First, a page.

Erin Jones:                  Dad joke alert. You know, Budweiser did something this week. We know that they’re a huge massive corporation. They’re clearly aware of that. They, this week, served a local small craft brewery with a Cease and Desist letter, but they did it in style and nobody’s mad about it, so that’s really fun to see. They didn’t just serve … a process server come out and give them their documents. They sent a medieval scroll and a town crier to read the process letter publicly within the brewery.

Andy Beal:                  That’s awesome.

Erin Jones:                  I loved it. Absolutely loved it, and the brewery did too, which was really fun. Modest Brewery had a new IPA out and they called it, Dilly Dilly, which is a phrase that Budweiser’s been using in their commercials and a lot of merchandising lately. Someone at Budweiser got the message, and they very, very creatively told Dilly Dilly to back off.

What was fun is that they used the theme from their Dilly Dilly commercials and extended it to real life. So, I thought that was a really fun way to handle it. They let Modest know that it wasn’t going to work out for them, but then they also said that they created two thrones for them to watch the Super Bowl in Minneapolis with the Budweiser team, which I thought was really neat. Modest is taking it all in stride. They’ve hung the scroll up on the wall behind the bar. This is great publicity for them and they were happy to rename the beer. They’re calling it Coattails, so I thought that was kind of cute.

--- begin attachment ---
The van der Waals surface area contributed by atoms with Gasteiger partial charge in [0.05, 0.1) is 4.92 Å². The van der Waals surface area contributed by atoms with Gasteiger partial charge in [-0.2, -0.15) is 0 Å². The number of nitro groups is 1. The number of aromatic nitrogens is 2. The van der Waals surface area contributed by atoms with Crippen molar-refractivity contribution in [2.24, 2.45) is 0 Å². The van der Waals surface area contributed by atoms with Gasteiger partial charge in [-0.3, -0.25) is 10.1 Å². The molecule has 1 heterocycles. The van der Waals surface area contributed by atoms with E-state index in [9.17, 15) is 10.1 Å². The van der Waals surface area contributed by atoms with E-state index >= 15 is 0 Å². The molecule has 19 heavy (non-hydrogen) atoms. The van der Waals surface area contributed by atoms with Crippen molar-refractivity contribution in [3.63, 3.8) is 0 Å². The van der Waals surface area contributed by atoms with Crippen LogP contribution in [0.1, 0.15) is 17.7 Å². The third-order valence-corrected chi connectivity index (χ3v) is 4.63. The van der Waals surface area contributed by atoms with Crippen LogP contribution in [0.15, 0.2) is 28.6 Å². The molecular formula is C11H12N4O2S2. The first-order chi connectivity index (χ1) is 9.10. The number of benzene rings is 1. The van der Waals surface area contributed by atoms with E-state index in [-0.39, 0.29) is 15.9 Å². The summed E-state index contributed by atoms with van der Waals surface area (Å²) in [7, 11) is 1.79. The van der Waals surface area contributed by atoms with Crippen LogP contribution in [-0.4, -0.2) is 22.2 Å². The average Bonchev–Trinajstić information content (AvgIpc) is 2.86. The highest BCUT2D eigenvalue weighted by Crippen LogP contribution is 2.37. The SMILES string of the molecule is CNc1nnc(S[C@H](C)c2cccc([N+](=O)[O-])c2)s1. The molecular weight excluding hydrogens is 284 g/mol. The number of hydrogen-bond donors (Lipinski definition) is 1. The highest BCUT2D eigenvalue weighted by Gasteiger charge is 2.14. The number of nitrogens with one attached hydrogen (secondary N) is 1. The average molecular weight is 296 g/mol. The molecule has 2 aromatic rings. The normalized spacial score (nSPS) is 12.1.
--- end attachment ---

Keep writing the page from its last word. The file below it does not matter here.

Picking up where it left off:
I really think both brands handled it well. They both handled it with grace and laughed it out, and they were willing to meet in the middle and work it out instead of turning it into a big heated battle.